New Romney Ad Claims Ohio Doing Poorly But Don’t Tell Governor Kasich

image of Mitt Romney
Mitt Romney: Don’t look behind the curtain!

Now that the party conventions are over, the meat of the 2012 US Presidential campaign gets underway. Non-stop campaign stops in battle ground states and wall-to-wall advertisements on TV and radio. Except this week here in Ohio. Ads from the Romney campaign have been few and far between. Since the Democratic Convention ended I’ve seen one ad from a pro-Romney super pac and one Romney ad. Picking up where the GOP left off during their convention, the new Romney ad is less than truthful and contradicts Ohio’s Republican Governor John Kasich.

Text used in the new Romney ad titled “A Better Future: Ohio – Manufacturing”:

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The Tea Party-GOP doesn’t care about YOU

The Tea Party/GOP thinks you are stupid and want to keep you that way. How else could the Big Corporate world, who back the Tea Party/GOP, convince you to vote against your own best interests? How else could you complain about government run health care before going to a doctor appointment paid for by Medicare? Why else would the TP/GOP candidates complain about deficits yet want to give bail outs and welfare to the Big Corps. The Tea Party/GOP doesn’t care about you.

They hope you don’t remember we had tax cuts from President Bush in 2001 and they didn’t help the economy. Ask yourself – where are those jobs that Bush promised? Over 8 years he only helped create a net of 3 million jobs. President Clinton helped create around 26 million in his 8 years.

They hope you don’t remember that they blocked any attempt to hold the bankers that crashed our economy accountable for their crimes. If the banks hadn’t been allowed to do what they did by the relaxing and non-enforcement of banking policy (changed in the mid-1990s by the GOP), and if the banks hadn’t relaxed their own standards to keep up the housing bubble, we wouldn’t be in this mess.

They want you to forget they got us into an unnecessary war in Iraq based on lies. There were no WMDs and Saddam Hussein had NOTHING to do with 9/11.

That is why the GOP lost in a big way in 2008.

Voting for the TP/GOP or staying home means one wants to continue the failed Republican policies of 2001-2008, messing with programs that help real people like the Health Reform Act and Social Security, and electing someone who wants to deny reproductive rights for women, for a start. Not to mention the other rights and liberties they want to roll back.

Since President Obama took office the TP/GOP voted against the unemployed, health care reform, small businesses, against a bill that would prevent medical expenses to be included in credit scoring, against veterans, and voted against the 9/11 first responders. And they are doing it funded by anonymous and in some cases foreign big business interests.

The TP/GOP doesn’t care about YOU.

Two years is not long enough to fire the Democrats. Bush and the TP/GOP messed up the country over 8 years. We almost slipped into a depression. Although not the best results, the Democrats passed a health care reform package, fiance reform, equal pay rights for women, helping bring the promise of the Internet to the country side, rescuing the auto industry from collapse, and much more even while the cheap labor conservatives in the TP/GOP said “No!”. And they said “No!” about everything coming from the Democrats.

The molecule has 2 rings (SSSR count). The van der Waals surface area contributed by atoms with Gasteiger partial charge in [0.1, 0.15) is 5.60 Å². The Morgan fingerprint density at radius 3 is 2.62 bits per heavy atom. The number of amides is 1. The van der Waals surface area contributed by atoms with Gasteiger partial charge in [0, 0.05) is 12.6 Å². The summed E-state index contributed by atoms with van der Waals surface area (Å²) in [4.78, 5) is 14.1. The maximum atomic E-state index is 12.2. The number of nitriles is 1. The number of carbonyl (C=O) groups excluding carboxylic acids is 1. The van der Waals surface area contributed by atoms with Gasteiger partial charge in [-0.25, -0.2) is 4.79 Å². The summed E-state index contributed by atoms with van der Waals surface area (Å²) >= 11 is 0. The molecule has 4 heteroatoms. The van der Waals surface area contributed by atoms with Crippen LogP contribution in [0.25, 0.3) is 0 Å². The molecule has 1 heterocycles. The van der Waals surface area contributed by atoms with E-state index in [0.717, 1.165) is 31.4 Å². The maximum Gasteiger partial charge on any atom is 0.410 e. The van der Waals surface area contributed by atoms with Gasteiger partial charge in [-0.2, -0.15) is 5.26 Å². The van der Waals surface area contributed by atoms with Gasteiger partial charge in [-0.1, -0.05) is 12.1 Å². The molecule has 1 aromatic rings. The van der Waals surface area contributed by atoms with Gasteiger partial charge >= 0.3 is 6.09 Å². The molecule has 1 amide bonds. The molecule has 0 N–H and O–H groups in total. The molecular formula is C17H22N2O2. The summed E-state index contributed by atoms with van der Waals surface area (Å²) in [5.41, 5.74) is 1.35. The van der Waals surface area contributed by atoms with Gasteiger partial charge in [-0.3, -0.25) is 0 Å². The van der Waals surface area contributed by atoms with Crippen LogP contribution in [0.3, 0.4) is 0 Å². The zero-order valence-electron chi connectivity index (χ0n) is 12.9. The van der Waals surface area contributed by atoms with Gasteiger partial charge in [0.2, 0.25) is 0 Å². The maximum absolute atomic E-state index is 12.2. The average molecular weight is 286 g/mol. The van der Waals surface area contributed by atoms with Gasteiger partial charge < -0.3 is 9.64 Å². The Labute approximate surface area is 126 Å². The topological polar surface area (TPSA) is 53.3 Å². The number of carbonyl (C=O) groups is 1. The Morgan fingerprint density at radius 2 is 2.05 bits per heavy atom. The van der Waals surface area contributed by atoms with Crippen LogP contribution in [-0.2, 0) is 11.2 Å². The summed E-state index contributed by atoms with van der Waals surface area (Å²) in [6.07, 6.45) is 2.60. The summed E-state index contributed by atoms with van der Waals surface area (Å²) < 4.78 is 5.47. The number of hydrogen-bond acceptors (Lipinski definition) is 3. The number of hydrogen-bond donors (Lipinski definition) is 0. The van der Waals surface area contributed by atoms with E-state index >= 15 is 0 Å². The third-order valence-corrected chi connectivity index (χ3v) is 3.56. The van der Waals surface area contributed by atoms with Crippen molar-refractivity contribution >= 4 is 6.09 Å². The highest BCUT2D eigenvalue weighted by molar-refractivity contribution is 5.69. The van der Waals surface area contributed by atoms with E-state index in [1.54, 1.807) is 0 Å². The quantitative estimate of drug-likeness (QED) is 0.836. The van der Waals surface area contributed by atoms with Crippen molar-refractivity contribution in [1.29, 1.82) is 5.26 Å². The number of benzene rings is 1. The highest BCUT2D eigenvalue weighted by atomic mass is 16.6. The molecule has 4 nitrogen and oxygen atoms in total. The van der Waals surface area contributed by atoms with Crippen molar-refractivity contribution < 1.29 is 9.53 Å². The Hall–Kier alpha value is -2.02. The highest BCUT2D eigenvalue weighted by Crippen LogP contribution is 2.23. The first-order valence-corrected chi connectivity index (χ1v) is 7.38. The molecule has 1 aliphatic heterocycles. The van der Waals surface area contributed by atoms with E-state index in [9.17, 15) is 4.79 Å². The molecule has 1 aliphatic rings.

The TP/GOP doesn’t care about YOU. They only care to make the rich richer and middle class extinct. They want to GO BACK to what the world was like before January 20th 2009. They want you to forget what it was REALLY like back then. They want to create a fascist state where the merchant class owns and rules the nation while us regular people SERVE them. The top six laws the TP/GOP think need to go away help a majority of people in this country. Voting for them means you don’t want social security, Medicare, Minimum Wage, and Unemployment Benefits to start.

If that’s what you want, if you want to prove you are stupid, then vote for the Tea Party/GOP or stay home, but don’t complain when you are not better off then you in 2012 then you are today.

Bail Outs Revisited

In previous posts, I have supported bail outs for our banking system and auto makers because of the fried economy. I still think government intervention is a good emergency tool to use to prevent a complete collapse, but because of politics, the bail outs turned out to be a bad idea. It reminds me of a panhandler asking for a couple of bucks to “get something to eat” but you know he or she is just going to use to buy a 40 oz. At some point you have to say no.

I think the factors that play into a decision for government intervention should be based on the national interest. It’s like the old moral situation that if you knew something bad was going to happen and could prevent it, but it might lead to your death, would you still act?